Creative placemaking - the process by which "partners from public, private, nonprofit, and community sectors strategically shape the physical and social character of a neighborhood, town, tribe, city, or region around arts and cultural activities" - has become a common path by which city leaders, and planners, seek to bring economic growth and vitality to their cities. But in surveying the statements by which organizations define and decide to fund creative placemaking efforts, Mehta finds that a pro-equity agenda is missing from the conversation.
"When we talk about creative placemaking and its role in increasing vibrancy and revitalizing neighborhoods," says Mehta, "we need to ask much deeper questions and strive for much more explicit goals. Specifically, how is our creative placemaking benefiting low-income communities and communities of color?"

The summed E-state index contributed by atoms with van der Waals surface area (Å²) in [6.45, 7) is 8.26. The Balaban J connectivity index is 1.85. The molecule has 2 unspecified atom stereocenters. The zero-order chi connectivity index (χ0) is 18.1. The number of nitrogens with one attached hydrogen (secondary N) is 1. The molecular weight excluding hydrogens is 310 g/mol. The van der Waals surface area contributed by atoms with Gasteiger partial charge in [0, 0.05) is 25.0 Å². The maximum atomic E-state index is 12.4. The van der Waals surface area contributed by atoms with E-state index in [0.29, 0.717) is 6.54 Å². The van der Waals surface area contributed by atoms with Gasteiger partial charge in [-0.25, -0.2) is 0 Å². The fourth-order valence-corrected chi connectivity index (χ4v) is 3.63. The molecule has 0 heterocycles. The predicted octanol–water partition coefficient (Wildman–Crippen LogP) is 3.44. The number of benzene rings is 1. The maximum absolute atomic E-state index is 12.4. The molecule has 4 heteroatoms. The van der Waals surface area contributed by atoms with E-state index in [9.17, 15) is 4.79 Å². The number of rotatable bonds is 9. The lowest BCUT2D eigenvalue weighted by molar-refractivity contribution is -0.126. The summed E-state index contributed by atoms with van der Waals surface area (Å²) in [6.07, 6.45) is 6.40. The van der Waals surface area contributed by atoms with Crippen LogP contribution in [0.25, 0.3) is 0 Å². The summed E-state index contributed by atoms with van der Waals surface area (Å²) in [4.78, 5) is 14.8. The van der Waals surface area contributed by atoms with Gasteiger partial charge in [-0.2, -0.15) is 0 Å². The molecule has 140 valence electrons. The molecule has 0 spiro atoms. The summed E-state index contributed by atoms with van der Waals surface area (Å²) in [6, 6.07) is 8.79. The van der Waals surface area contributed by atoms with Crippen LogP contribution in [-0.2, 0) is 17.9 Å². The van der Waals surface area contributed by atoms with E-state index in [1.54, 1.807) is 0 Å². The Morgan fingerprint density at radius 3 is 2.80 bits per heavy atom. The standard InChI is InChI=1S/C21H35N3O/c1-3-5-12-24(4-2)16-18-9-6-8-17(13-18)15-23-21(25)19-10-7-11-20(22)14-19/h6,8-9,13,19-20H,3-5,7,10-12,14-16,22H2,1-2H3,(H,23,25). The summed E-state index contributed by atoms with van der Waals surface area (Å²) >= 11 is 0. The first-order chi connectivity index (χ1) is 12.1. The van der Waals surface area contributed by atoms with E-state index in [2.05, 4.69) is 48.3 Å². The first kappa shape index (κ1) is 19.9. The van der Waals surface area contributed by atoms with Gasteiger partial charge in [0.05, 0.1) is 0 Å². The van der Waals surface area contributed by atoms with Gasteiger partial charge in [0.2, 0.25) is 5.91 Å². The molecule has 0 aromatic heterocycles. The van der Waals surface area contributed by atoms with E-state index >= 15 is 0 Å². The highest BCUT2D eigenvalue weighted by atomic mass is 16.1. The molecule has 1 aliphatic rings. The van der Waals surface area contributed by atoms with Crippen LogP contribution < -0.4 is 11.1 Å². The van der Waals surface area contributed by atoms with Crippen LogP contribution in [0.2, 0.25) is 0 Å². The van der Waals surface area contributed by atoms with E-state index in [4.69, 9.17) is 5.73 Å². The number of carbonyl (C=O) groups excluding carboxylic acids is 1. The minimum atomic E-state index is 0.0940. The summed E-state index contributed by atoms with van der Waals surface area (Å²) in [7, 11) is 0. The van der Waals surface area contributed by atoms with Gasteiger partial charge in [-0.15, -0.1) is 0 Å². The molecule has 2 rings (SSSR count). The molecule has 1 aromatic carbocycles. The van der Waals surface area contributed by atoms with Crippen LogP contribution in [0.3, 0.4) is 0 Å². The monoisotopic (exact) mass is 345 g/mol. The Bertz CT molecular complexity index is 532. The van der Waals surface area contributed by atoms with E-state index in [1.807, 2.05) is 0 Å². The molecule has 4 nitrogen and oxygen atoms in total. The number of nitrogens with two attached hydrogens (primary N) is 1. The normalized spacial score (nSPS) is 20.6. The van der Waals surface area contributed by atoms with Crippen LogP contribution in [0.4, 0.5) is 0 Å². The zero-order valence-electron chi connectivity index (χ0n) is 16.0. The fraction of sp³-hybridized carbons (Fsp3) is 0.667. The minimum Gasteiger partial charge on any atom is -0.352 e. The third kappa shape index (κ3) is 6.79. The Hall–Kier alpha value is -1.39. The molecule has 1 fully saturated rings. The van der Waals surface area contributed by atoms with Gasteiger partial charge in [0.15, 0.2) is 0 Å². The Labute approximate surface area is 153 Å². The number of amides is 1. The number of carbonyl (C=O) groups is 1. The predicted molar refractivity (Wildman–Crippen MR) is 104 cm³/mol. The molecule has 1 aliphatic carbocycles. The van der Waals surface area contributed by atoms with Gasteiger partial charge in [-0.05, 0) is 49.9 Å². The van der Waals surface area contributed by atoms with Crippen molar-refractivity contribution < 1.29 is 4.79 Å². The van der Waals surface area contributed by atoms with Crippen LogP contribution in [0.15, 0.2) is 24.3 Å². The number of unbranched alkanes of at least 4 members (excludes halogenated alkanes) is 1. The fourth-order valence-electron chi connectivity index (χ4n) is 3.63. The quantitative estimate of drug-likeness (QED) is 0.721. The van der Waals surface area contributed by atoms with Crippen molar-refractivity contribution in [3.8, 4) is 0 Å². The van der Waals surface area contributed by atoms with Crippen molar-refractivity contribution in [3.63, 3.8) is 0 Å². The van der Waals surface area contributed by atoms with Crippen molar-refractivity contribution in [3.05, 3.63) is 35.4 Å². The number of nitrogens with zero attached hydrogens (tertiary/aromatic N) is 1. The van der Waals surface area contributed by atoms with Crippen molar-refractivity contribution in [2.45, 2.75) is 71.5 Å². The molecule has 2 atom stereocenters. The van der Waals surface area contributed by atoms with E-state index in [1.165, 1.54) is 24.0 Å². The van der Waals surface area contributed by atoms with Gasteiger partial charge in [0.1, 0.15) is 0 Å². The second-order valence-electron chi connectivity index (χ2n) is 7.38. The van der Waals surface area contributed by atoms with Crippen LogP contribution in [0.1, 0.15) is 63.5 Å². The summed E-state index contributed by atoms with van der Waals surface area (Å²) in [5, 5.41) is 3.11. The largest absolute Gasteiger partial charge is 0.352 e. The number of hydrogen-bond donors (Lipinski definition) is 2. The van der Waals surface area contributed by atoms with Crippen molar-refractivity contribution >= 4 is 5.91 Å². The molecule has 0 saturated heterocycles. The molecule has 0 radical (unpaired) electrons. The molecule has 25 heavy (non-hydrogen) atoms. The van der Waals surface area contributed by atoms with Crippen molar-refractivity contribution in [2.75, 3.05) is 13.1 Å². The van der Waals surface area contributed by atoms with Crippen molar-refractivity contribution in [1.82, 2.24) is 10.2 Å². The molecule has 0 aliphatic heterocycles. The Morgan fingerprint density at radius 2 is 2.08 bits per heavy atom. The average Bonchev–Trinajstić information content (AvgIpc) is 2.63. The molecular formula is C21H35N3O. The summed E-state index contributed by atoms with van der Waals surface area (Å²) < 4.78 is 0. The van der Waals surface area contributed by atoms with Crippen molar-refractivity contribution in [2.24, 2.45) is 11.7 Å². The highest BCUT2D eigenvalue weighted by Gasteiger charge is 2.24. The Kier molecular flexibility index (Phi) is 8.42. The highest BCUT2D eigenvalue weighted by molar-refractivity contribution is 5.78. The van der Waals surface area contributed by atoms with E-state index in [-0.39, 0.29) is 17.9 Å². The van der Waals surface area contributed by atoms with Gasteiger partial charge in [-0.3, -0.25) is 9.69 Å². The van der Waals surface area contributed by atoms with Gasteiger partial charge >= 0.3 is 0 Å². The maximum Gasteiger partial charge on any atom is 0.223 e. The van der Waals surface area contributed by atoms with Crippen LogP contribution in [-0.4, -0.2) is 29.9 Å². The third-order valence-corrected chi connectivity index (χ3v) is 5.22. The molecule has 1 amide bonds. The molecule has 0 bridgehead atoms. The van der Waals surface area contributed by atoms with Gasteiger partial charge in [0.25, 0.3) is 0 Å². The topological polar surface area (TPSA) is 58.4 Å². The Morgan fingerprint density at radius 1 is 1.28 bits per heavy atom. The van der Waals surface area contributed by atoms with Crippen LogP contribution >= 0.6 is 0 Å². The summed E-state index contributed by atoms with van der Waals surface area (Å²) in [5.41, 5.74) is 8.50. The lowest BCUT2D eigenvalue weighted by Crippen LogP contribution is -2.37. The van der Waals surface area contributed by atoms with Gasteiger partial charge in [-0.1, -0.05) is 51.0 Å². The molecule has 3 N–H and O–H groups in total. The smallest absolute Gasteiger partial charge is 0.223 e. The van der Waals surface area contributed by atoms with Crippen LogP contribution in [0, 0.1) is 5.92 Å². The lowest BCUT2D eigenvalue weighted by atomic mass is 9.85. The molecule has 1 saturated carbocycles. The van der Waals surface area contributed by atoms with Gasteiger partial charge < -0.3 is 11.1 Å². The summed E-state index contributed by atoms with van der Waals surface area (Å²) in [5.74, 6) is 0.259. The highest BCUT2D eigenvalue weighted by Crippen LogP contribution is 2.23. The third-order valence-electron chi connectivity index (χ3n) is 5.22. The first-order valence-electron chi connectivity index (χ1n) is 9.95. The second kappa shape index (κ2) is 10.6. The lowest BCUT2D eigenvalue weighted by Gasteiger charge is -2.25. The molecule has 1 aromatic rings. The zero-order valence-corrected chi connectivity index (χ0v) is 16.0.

"Let's define 'who benefits' as a clear indicator of our success or failure," argues Mehta. "We need to be more purposeful, targeted and explicit about who our creative placemaking strategies are intended to benefit. And if we're working in communities that are distressed, poor or have been historically populated by communities of color, then we need to make sure that whatever strategies we design, or investments we make, are creating benefit for them."